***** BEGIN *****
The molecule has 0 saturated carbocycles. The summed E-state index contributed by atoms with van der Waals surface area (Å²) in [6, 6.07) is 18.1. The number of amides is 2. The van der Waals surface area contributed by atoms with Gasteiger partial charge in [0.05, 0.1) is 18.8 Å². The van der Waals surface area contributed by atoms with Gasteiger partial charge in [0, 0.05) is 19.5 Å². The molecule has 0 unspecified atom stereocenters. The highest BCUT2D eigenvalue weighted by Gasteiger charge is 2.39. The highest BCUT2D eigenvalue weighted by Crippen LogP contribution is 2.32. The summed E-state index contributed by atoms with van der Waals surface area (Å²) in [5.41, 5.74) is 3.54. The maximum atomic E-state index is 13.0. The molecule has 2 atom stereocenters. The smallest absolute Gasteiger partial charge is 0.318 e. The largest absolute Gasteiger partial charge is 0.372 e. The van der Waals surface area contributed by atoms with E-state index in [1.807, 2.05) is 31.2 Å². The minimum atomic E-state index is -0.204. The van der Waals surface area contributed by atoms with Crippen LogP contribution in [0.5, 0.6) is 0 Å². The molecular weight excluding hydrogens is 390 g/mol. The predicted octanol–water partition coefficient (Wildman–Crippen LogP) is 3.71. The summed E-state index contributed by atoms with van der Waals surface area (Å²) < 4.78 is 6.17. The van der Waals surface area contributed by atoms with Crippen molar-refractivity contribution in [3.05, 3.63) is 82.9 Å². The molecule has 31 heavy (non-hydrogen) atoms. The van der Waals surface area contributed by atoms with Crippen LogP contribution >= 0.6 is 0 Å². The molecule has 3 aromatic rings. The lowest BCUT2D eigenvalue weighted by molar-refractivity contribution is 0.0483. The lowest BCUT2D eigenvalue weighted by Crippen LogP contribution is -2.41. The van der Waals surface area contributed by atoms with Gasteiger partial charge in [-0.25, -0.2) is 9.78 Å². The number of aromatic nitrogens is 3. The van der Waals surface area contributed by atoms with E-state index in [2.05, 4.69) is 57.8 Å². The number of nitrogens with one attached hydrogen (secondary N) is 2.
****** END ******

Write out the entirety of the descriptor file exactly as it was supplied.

The molecule has 0 saturated carbocycles. The summed E-state index contributed by atoms with van der Waals surface area (Å²) in [6, 6.07) is 18.1. The number of amides is 2. The van der Waals surface area contributed by atoms with Gasteiger partial charge in [0.05, 0.1) is 18.8 Å². The van der Waals surface area contributed by atoms with Gasteiger partial charge in [0, 0.05) is 19.5 Å². The molecule has 0 unspecified atom stereocenters. The highest BCUT2D eigenvalue weighted by Gasteiger charge is 2.39. The highest BCUT2D eigenvalue weighted by Crippen LogP contribution is 2.32. The summed E-state index contributed by atoms with van der Waals surface area (Å²) in [5.41, 5.74) is 3.54. The maximum atomic E-state index is 13.0. The molecule has 2 atom stereocenters. The smallest absolute Gasteiger partial charge is 0.318 e. The largest absolute Gasteiger partial charge is 0.372 e. The van der Waals surface area contributed by atoms with E-state index in [1.807, 2.05) is 31.2 Å². The minimum atomic E-state index is -0.204. The van der Waals surface area contributed by atoms with Crippen LogP contribution in [0.5, 0.6) is 0 Å². The molecular weight excluding hydrogens is 390 g/mol. The predicted octanol–water partition coefficient (Wildman–Crippen LogP) is 3.71. The summed E-state index contributed by atoms with van der Waals surface area (Å²) < 4.78 is 6.17. The van der Waals surface area contributed by atoms with Crippen molar-refractivity contribution in [3.05, 3.63) is 82.9 Å². The molecule has 31 heavy (non-hydrogen) atoms. The van der Waals surface area contributed by atoms with Crippen LogP contribution >= 0.6 is 0 Å². The molecule has 3 aromatic rings. The lowest BCUT2D eigenvalue weighted by molar-refractivity contribution is 0.0483. The lowest BCUT2D eigenvalue weighted by Crippen LogP contribution is -2.41. The van der Waals surface area contributed by atoms with Gasteiger partial charge in [-0.25, -0.2) is 9.78 Å². The number of aromatic nitrogens is 3. The van der Waals surface area contributed by atoms with E-state index in [2.05, 4.69) is 57.8 Å². The number of nitrogens with one attached hydrogen (secondary N) is 2.